Individual debtors with old tax debts relating to late-filed tax returns may be surprised to find that those tax debts may not be dischargeable under section 523(a) of the Bankruptcy Code due to the lateness of the tax filing.  There is a current Circuit split regarding whether a late tax filing constitutes a “return” at all, which is critical to the dischargeability inquiry.  The Ninth Circuit weighed in last week in In re Smith, 2016 WL 3749156 (9th Cir. July 13, 2016), further cementing the split.  Individuals considering whether to file bankruptcy to obtain a discharge of old tax debts would be well-advised to assess the current legal landscape and plan accordingly.

Section 523(a)(1)(B)(i) Exemption From Discharge For Tax Debts

Section 523(a)(1)(B)(i) of the Bankruptcy Code exempts from discharge any debt

Bitcoin after Brexit: Safe Haven or Harbinger of Future Distress?

Currency icons consept : Businessman touching the screen about currency icons

What a difference a week makes! On June 17, 2016, bitcoin was trading at more than $750. Five days later, as polls showed the Brexit vote leaning heavily to “remain,” bitcoin dropped as low as $585. After the vote to leave the European Union became final, the British Pound, the Euro, the Chinese Yuan, and global stocks dropped precipitously. Bitcoin, on the other hand, spiked to more than $676, and was trading in the $660s on Friday. Could this mean bitcoin is being perceived as a new safe-haven asset?

A Brief Background on Bitcoin Generally

Bitcoin often is described as a “digital currency.” On a more technical level, bitcoin is a digital asset within a peer-to-peer computer network payment system created in 2008

Click To Appeal: Recent Second Circuit Decision A Cautionary Tale Regarding Electronically Filed Notices Of Appeal

mouse click

A recent Second Circuit Court of Appeals decision, Franklin v. McHugh, 2015 WL 6602023 (2d Cir. 2015), illustrates the dire consequences of failing to comply fully with all electronic filing requirements for a notice of appeal. Although appellant’s counsel in that case attempted to file a timely notice of appeal, properly initiated the electronic filing process, paid the filing fee, and received payment confirmation, the Second Circuit dismissed the appeal for lack of appellate jurisdiction due to the technical failure of appellant’s counsel to “click all the buttons” required to complete the filing. In jurisdictions that require electronic filing, counsel must be mindful not only of the applicable procedural rules but also of the electronic filing requirements.

The Applicable Rules Minefield

Appeals

Earth to Creditors: Triangular Payment Arrangements May Constitute “Reasonably Equivalent Value”

Satellite Orbiting Earth.

The Eleventh Circuit Court of Appeals recently clarified the meaning of “reasonably equivalent value” in a complex fraudulent transfer case.  Its decision in In re PSN USA, Inc., Case No. 14-15352 (11th Cir. Sept. 4, 2015), provides particular insight on fraudulent transfers in the context of parent-subsidiary and other triangular payment arrangements.  The Eleventh Circuit held that even though the debtor, a cable television channel, was not a party to the underlying satellite services contract at issue, payments made from the debtor to the satellite services company pursuant to its parent company’s contracts constituted “reasonably equivalent value” and could not be avoided as constructive fraudulent transfers.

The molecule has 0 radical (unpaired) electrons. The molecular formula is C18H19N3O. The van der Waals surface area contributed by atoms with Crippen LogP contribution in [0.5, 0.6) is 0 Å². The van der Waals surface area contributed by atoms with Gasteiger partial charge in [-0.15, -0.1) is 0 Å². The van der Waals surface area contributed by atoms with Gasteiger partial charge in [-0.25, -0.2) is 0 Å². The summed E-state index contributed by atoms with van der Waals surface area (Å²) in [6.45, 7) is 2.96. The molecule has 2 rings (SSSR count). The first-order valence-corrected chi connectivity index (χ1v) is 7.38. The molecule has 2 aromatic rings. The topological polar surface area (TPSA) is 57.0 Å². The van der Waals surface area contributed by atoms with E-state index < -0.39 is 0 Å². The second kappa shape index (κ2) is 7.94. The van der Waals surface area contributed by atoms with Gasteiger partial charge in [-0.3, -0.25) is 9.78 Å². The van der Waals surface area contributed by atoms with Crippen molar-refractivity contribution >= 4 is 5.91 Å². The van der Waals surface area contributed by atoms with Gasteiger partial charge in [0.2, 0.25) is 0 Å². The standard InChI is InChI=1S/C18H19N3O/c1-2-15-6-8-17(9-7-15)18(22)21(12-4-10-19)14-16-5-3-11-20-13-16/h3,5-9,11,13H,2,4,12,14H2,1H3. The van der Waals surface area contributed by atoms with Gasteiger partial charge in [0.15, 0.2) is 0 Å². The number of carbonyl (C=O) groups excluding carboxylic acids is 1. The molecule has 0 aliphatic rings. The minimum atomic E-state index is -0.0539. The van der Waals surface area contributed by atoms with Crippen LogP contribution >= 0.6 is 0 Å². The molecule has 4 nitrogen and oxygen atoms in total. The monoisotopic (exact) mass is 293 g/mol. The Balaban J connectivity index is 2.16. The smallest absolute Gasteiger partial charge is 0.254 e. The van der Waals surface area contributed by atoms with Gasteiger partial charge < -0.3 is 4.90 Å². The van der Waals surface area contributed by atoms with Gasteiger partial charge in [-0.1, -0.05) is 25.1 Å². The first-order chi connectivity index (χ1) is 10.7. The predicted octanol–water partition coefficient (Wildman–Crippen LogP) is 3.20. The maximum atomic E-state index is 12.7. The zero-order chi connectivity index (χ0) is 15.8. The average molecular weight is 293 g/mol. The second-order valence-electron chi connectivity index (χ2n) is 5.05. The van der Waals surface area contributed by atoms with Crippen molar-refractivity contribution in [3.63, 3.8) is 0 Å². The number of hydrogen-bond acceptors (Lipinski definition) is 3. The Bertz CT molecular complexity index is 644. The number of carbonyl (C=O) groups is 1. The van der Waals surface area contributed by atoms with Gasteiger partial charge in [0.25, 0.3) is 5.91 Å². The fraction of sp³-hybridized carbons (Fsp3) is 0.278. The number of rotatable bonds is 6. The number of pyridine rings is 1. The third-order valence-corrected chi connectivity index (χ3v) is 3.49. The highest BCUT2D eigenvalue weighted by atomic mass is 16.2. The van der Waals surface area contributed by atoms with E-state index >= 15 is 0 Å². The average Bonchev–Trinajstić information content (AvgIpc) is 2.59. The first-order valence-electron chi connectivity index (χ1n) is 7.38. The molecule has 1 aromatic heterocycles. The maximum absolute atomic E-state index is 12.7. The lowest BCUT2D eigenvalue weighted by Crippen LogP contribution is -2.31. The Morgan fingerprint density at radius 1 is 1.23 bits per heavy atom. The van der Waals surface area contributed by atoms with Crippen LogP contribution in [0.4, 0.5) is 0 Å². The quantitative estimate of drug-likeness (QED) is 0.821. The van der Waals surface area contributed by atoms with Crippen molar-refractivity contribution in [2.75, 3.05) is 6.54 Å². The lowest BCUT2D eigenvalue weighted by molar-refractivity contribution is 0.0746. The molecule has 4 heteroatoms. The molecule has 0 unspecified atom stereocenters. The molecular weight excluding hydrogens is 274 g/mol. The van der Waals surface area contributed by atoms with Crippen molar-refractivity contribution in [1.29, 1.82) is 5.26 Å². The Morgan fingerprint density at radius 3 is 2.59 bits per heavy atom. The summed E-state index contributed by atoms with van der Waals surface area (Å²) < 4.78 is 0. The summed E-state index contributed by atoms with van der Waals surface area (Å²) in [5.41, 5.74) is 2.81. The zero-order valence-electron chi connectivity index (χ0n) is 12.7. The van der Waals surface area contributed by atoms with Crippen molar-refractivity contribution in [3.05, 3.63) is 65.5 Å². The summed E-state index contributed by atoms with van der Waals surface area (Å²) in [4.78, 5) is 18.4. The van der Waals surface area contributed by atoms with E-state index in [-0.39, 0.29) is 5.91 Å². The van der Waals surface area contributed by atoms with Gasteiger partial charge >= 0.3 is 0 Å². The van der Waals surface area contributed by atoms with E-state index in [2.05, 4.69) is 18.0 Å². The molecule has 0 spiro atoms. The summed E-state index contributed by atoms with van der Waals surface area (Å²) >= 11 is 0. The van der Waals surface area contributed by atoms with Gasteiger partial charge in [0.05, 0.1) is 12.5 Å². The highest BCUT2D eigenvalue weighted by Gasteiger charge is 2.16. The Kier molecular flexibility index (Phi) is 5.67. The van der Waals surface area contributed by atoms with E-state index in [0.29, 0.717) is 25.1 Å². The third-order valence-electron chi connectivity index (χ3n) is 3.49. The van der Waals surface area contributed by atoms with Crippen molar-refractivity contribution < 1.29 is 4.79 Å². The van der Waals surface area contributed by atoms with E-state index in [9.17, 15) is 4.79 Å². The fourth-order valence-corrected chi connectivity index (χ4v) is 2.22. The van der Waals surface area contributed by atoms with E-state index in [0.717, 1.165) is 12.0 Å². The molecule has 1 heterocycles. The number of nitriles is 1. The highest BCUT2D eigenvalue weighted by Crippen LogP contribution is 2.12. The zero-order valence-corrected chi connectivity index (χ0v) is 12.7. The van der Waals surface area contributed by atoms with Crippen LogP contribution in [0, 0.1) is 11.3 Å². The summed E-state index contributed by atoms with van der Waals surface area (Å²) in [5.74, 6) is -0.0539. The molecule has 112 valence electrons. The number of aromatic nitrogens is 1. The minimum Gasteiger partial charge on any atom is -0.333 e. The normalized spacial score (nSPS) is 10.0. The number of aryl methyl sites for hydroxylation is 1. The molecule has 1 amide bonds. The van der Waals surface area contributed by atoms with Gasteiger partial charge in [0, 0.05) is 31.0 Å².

PSN USA, Inc. (the “Debtor”) operated the PSN Channel, a cable television station that broadcasted live and recorded sporting events throughout Latin America.  Pan

Ninth Circuit Holds Twombly / Iqbal “Plausibility” Standard Does Not Apply To Denials

In a seminal pair of decisions, Bell Atlantic Corp. v. Twombly, 550 U.S. 544 (2007) and Ashcroft v. Iqbal, 556 U.S. 662 (2009), the United States Supreme Court clarified that the pleading standard under Federal Rule of Civil Procedure 8(a) requires that a complaint contain sufficient factual allegations to state a claim to relief “that is plausible on its face.” Neither Twombly nor Iqbal addressed, however, whether this “plausibility” standard also applies to denials under Federal Rule of Civil Procedure 8(b). In its recent decision in In re Mortgages Ltd., 771 F.3d 623 (9th Cir. 2014), the Ninth Circuit Court of Appeals weighed in and held that the “plausibility” standard does not apply to denials.

The debtor in this case, Mortgages Ltd., was a private lender that made loans secured by real estate located in Arizona. Mortgages Ltd. funded its lending operations, in part, by selling fractional interests in its